Thursday, May 19, 2005

Star Wars Rods From God

Maybe Air Force generals got into an early screening of Revenge of the Sith. Or it could be that they're trying to macho up the flyboy image of warriors who just push buttons, while everyone knows the real fightin's done by Marine and Army troops, up close and personal.

Whatever the case, they need to get over their hard-on to create an orbiting death star weapons system. The NY Times reported yesterday that the Air Force is now pressing to open up space to weapons they can hurtle down at any target on Earth.

Let me just start with the fact that the article appeared in the NY Times Business section. Sure, that's an editorial judgment, but the article made clear that weaponizing space would open up lot's of profitable opportunities.

The NY Times made the case that the drive to weaponize space is motivated by the failure of the missile defense program which started with Ronald Reagan's Star Wars defense shield idea (by the way - what movie did he get that idea from). What Ken Lay scam artist wouldn't like a piece of that action! Perpetual failure begets more money. After 22 years and $100 billion, the best we can do is dumb down the tests so defensive missiles have a chance to lock on to their targets. Weapons scientists are saying they think we'll need another $220 billion to $1 trillion for space-based missile defense research. The Bush administration is currently spending $10 billion a year on missile defense research.

President Bush thought he could get his "son of Star Wars" system deployed by the end of 2004, but his system is still on Sith training wheels. Only 5 of 8 tests resulted in hits, and even then, the tests were rigged. In the last test, the defensive missile didn't even get off the ground. So if, say, China hurled 8 missiles at the U.S., called us up ahead of time to tell us the launch time, speed, and trajectory, and we were really on the ball, we could fire off defensive missiles, and still lose 3 cities.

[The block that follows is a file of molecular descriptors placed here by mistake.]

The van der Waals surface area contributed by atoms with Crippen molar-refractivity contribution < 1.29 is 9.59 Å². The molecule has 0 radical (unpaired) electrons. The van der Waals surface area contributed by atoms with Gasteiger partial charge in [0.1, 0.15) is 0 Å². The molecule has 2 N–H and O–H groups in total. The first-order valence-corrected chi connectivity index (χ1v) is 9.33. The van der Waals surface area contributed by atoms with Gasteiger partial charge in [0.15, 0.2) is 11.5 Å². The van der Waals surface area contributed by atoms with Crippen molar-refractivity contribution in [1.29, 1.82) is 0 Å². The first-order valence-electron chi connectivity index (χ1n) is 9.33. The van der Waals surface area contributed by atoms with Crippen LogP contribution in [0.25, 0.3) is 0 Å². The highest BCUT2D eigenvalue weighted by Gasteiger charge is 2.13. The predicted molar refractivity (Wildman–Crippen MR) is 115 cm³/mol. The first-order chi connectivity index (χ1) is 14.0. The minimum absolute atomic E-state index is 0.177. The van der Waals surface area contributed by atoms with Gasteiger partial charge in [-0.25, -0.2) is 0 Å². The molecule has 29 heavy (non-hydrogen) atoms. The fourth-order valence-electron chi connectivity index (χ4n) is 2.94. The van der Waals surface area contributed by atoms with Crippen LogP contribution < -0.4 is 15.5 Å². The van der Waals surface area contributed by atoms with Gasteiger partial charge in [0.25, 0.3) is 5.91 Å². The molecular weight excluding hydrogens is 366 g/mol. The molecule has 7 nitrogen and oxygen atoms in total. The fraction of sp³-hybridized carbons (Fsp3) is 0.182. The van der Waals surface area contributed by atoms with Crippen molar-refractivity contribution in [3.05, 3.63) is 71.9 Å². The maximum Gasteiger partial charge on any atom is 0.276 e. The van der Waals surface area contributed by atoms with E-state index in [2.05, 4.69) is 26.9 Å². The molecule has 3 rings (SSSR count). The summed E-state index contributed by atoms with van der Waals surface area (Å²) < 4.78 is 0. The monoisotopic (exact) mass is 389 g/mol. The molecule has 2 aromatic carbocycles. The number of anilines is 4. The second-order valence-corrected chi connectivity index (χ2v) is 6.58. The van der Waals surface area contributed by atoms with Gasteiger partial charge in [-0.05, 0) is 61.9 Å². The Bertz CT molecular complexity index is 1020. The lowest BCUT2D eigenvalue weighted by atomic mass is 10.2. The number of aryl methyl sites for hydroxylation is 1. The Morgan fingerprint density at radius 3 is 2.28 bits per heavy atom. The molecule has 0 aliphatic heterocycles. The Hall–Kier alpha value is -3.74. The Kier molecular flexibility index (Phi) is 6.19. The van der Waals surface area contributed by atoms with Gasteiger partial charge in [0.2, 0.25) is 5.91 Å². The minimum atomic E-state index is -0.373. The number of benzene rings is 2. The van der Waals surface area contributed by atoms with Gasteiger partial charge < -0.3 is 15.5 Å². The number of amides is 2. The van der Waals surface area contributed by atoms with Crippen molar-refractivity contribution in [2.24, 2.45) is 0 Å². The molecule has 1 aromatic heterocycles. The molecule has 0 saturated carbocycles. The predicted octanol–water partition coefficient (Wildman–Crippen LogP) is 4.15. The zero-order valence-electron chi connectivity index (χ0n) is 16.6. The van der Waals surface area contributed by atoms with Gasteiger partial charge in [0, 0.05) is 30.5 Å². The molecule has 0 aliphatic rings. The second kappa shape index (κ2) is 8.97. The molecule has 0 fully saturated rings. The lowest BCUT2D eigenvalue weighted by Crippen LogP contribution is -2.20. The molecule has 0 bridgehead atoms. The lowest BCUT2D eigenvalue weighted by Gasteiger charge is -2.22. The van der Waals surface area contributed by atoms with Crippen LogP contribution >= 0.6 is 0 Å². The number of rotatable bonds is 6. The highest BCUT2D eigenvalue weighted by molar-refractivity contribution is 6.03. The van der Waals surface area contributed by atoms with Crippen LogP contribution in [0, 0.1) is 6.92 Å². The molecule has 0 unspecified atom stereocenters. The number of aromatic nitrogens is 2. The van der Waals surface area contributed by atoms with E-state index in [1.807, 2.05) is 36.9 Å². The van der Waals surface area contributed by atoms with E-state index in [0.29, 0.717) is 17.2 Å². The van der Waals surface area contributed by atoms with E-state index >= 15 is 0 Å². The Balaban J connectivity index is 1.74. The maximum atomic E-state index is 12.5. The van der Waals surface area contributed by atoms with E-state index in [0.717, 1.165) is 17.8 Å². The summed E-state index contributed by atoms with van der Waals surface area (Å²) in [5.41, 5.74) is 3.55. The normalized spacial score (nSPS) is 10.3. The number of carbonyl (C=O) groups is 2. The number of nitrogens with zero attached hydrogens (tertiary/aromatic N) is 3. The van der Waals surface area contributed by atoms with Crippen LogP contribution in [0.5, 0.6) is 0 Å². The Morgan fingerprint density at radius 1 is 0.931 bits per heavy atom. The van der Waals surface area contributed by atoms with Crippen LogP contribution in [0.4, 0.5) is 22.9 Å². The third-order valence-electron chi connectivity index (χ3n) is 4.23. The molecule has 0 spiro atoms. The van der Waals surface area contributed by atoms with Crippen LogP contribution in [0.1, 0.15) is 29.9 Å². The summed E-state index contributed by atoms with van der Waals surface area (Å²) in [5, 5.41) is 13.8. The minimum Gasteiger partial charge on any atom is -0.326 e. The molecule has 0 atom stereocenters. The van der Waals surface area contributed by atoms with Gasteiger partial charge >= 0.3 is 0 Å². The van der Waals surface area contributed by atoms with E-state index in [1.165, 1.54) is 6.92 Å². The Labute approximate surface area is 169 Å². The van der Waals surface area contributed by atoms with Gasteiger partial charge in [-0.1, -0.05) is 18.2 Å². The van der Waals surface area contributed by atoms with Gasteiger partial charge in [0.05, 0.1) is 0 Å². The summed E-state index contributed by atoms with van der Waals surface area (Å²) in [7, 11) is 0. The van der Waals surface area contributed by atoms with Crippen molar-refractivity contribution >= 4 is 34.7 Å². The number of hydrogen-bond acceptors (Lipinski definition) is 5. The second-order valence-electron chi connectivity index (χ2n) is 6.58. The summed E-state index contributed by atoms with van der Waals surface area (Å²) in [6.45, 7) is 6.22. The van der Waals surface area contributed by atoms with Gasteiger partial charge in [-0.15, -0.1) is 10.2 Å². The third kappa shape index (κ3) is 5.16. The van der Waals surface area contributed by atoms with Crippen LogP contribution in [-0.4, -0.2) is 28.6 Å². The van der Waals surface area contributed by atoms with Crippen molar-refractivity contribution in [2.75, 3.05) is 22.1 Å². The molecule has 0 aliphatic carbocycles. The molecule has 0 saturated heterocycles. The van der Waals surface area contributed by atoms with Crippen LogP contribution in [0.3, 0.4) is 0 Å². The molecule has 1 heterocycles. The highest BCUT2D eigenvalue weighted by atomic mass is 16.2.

Of course, throwing money down the ol' Guantanamo Koran can doesn't make anyone safe from the assymetric threat of terrorists who could just use car bombs, or send a container ship as a nuclear Trojan horse (that would mess up a few Wal-Mart shipments).

This just proves that the Bush administration is capable of flushing down the toilet a whole lot more than the Koran. Maybe it's time to demand accountability with some "No Defense Contractor Left Behind" test standards.

PBS's Frontline web site has an April 2002 article from Technology Review in which MIT professor Theodore Postol reveals the basic flaws of missile defense and how a primitive adversary can easily defeat the system with decoys. He closes by inveighing against the belligerence and ignorance of Bush the Junior:

In the wake of the terrifying attacks on the World Trade Center and Pentagon, the entire civilized world will need to work to defeat the forces of ignorance, intolerance and destruction. In my view, the current attitude of the Bush administration that "we can go it alone" is one of the most dangerous and ill-considered security policies to be adopted and pursued by the United States in recent memory.

The current U.S. approach to missile defense is a direct outgrowth of the irrational idea that "we" can deal with the world without working with others. It is not only an irrational position when examined in terms of social realities, it is also irrational in terms of basic principles of physical science. It is sad and disturbing that the most technologically advanced and wealthy society in human history has displayed so little scientific and political leadership on matters that will almost certainly affect every aspect of global development in the 21st century.

James Clay Moltz argued in the Bulletin of the Atomic Scientists (2003) that, notwithstanding the paucity of serious questions asked about Bush's Star Wars program, it was highly unpopular, and called upon a publicity campaign to expose its hidden pitfalls, as well as a diplomatic effort to better secure peace.

The Air Force proposal to put "shooters" in space would break President Eisenhower's pledge to leave the heavens as a "space sanctuary" free of weapons, and free of war.

As for the scrotum-hold of the military-industrial complex on the taxpayers for science fiction research boondoggles, here's just one more reminder of what President Eisenhower said in his farewell address (1961):
In the councils of government, we must guard against the acquisition of unwarranted influence, whether sought or unsought, by the military-industrial complex. The potential for the disastrous rise of misplaced power exists and will persist.

We must never let the weight of this combination endanger our liberties or democratic processes. We should take nothing for granted. Only an alert and knowledgeable citizenry can compel the proper meshing of huge industrial and military machinery of defense with our peaceful methods and goals, so that security and liberty may prosper together.

Finally, many have suspected that there's something awry when people like Pat Robertson and Jeff Gannon become poster boys for the new right wing. Well (hold your sides for this one), the NY Times reported that the Air Force has nicknamed one of its space weapons "Rods From God."


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